From Plant Press, Vol. 19, No. 1, January 2016.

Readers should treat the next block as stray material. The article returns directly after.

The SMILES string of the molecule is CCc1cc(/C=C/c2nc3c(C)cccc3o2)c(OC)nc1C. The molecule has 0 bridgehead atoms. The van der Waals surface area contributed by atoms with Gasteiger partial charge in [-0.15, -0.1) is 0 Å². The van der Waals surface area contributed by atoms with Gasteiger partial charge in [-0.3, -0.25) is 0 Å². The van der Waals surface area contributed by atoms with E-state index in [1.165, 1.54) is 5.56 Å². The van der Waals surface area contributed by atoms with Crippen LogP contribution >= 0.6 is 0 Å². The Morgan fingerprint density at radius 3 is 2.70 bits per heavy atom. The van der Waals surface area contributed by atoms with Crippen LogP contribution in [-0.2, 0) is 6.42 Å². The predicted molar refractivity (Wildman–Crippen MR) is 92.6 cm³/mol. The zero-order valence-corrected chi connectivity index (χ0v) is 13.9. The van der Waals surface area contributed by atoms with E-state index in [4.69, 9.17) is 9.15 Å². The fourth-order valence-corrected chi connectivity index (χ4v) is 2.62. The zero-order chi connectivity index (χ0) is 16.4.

The U.S. National Herbarium has begun a rapid digitization project, starting with the digitization of plants specimens in the family Onagraceae (evening primrose). Onagraceae has developed over the past half century as a model system for the study of plant evolution. At present, systematic revisions are available for virtually the entire family of 660 species in 22 genera. Molecular phylogenetic analyses have resulted in a major new classification of the family with a comprehensive monograph completed in 2007 by Warren Wagner and collaborators. Once imaged and databased, the herbarium’s collection will provide more than 25,000 specimen records across the family to be utilized in tandem with ongoing research projects world-wide. Over 130 species are rare or endangered, including the narrowly endemic Oenothera riskindii, known only from montane open oak woodland in Rincón de María and adjacent Serranias del Burro in northern Coahuila, Mexico (Syst. Bot. 30: 332-355; 2005). The published plate of Oenothera riskindii consisted of four separately inked drawings assembled in Photoshop. The drawings were displayed at the Desert Botanical Garden in Phoenix, Arizona from April 2006 - May 2007 for the exhibit, “Botany Beautiful: The Tradition Continues.”